A few weeks ago, I stopped by the Vietnamese cultural table at the GRPM Ethnic Heritage Festival. They were the first group to set up, and I introduced myself to a lovely family. Mr. Doan shared a Lunar New Year bulletin of Vietnamese culture. After exchanging phone numbers, I told him that I would love to visit his church for mass and attend their Lunar New Year celebrations.
Although Lunar New Year came on a Thursday, many celebrated over the weekend. The local Korean church held a Lunar New Year celebration on Saturday, while we gathered with a few new friends and old for some Korean dduk guk and delicious Orion Choco Pie, 48 Count, with Marshmallow Cream (contains affiliate link) and Haitai Oh Yes! Premium Chocolate Coated Sweet Potatoes Filling Cake (Pack of 2) (contains affiliate link).
Mr. Doan said that his church would hold (Catholic) mass and then celebrate with lots of festivities afterward. He told us to come early, as we’d probably have to find parking. When we arrived, he was not kidding. I had never seen so many Vietnamese people in Grand Rapids before! Mr. Doan met us at the front door, and he helped us to find to seating. At least 500+ people were seated inside.
The last time I attended Catholic mass was in 2000. In a small town in northern France, it was the only church in town. I could smell the incense from far away, a familiar memory and reminiscent of my experience in France. However, the Vietnamese church added a cultural element, such as playing drums at the beginning of their processional.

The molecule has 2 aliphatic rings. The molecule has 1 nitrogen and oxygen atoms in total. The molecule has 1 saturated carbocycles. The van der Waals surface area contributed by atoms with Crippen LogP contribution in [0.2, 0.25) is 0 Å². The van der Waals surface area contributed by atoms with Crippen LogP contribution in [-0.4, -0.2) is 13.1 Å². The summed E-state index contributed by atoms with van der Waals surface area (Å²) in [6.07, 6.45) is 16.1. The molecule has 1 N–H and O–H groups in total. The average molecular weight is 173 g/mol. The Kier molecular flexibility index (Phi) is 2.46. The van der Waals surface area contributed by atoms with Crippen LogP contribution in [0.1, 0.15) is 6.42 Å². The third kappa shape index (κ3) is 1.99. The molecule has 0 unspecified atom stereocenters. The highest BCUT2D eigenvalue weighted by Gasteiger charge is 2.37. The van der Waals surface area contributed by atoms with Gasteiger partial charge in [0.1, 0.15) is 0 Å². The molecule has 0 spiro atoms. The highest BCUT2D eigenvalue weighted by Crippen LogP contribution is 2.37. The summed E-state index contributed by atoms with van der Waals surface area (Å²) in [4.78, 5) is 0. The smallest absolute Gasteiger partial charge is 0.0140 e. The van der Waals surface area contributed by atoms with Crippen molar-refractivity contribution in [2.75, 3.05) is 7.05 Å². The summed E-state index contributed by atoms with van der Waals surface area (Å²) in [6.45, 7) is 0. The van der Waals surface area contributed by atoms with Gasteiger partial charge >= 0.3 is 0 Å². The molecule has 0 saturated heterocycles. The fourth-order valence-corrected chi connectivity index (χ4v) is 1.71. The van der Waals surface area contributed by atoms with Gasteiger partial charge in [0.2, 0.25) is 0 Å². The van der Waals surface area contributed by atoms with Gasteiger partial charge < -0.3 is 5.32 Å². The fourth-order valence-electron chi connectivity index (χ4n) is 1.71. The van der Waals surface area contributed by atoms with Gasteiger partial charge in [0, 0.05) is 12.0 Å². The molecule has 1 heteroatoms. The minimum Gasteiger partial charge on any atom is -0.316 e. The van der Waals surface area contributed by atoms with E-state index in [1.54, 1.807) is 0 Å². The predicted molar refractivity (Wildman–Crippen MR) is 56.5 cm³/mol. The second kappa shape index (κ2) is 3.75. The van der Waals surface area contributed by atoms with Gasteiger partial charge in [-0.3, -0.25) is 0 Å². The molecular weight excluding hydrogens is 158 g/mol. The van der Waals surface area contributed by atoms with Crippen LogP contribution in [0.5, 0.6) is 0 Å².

The Bishop of the Roman Catholic Diocese of Grand Rapids presided in English with the Reverend of Our Lady of La-Vang who presided in Vietnamese. While much of the service was in Vietnamese, the parts spoken in English helped me to understand the order of worship. Sitting among a sea of thick dark hair, it didn’t feel all that different from the Korean immigrant church experience from my childhood. But unlike many Korean immigrant churches today, second generation women in the Vietnamese Catholic church still held onto part of their culture, wearing colorful Vietnamese traditional outfits.
Once mass was over, people quickly changed the scenery. Auxiliary chairs were removed. The Bishop, Reverend, and a few others handed out red envelopes to children, ages one up to single young adults.
Children who received a red envelope fed their envelope back into the mouth of the dragon.
Once the show and fire cracker show was over, everyone shifted their chairs to the back of the room. They held a shadow dance show, much like the ones you see in America’s Got Talent. It was a story of a boy who endured through a tough childhood, left home, received an education, and found love.
Plenty of cultural stories were shared, and I appreciated that they shared how newlyweds visited families’ homes to celebrate the New Year. Young girls in traditional dresses danced a fan dance, while others played ancient musical instruments.
But my most favorite moment of the day was watching and learning about a beautiful new part of Grand Rapids culture. Mr. Doan shared his immigrant story, and I am forever grateful that he shared his life story with this random Korean family.